Illinois County Files Suit Against Juul

State’s attorney alleges marketing to minors
Photograph: Shutterstock

WAUKEGAN, Ill. — The Lake County State’s Attorney in Illinois filed a lawsuit against e-cigarette maker Juul Labs for allegedly misrepresenting the product with regard to nicotine content and its effects, as well as for allegedly marketing to minors, according to court documents.

In the 71-page lawsuit filed Aug. 13, Michael Nerheim, state’s attorney for Lake County, Ill., outlined multiple cases of San Francisco-based Juul allegedly minimizing the effects of nicotine and the constituents within the product in its communications to the public, as well as engaging in marketing strategies aimed at minors, court documents said.

"Just like cigarette companies did in the past, Juul preyed on teens by using advertisements that glamorized their product in order to get kids hooked on nicotine,” Nerheim said. “It will take years of education and money to right the wrongs and cover the damages caused by Juul’s marketing campaigns. To that end, the company should be held accountable for the massive expected cost to undo the damage they created.”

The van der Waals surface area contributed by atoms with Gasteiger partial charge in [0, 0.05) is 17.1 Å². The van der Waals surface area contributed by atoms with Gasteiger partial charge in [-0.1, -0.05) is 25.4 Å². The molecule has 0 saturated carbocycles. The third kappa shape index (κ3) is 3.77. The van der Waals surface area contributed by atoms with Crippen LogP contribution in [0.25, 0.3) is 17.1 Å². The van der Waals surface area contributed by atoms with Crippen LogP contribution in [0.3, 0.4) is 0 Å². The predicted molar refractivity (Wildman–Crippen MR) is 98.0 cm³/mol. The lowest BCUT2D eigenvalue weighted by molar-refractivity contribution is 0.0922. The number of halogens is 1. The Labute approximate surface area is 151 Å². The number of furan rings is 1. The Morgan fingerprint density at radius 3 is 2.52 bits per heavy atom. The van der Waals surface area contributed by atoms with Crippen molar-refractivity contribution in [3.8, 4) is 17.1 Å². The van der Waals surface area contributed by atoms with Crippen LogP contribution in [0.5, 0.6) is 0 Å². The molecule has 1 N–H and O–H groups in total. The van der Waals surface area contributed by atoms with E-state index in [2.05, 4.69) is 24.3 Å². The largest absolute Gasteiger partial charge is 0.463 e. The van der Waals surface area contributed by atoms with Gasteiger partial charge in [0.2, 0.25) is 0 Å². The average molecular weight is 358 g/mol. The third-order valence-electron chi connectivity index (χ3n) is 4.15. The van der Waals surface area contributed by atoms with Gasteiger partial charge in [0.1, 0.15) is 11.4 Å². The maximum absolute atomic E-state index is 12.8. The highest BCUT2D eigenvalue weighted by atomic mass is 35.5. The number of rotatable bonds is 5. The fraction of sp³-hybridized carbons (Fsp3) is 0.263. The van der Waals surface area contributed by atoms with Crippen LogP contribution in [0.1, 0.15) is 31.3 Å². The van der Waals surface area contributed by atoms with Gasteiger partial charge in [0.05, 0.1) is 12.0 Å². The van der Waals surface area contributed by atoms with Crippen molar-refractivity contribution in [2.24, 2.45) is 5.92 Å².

The lawsuit seeks damages starting at $50,000 for violating local laws, but that amount could rise considerably if the court applies that amount to each of the multiple elements in the suit, as the state’s attorney suggested.

“Juul Labs exists to help adult smokers switch from combustible cigarettes. We have never marketed to youth and do not want non-nicotine users, especially youth, to ever try our product," a Juul spokesperson said in a statement sent to CSP Daily News. "Our earliest marketing campaign was intended for adults in the [25- to 34-year-old] demographic and lasted for six months in 2015. If one views the sales and revenue data, there is no evidence that it drove use, youth or otherwise. Our current marketing efforts feature adult smokers who offer their personal experiences about switching to Juul products—all conveyed in a style, tone and message that is a direct appeal to current adult smokers. We have exited Instagram and Facebook and work constantly to remove inappropriate social-media content generated by others.”

Last fall, Juul pulled four flavored vaping pods from retail shelves in response to communications with the U.S. Food and Drug Administration, which expressed concerns about recent increases in e-cigarette use by young people.

Later in December, Richmond, Va.-based Altria Group Inc. purchased a 35% interest in Juul for $12.8 billion. At the time, Juul was valued at $38 billion.

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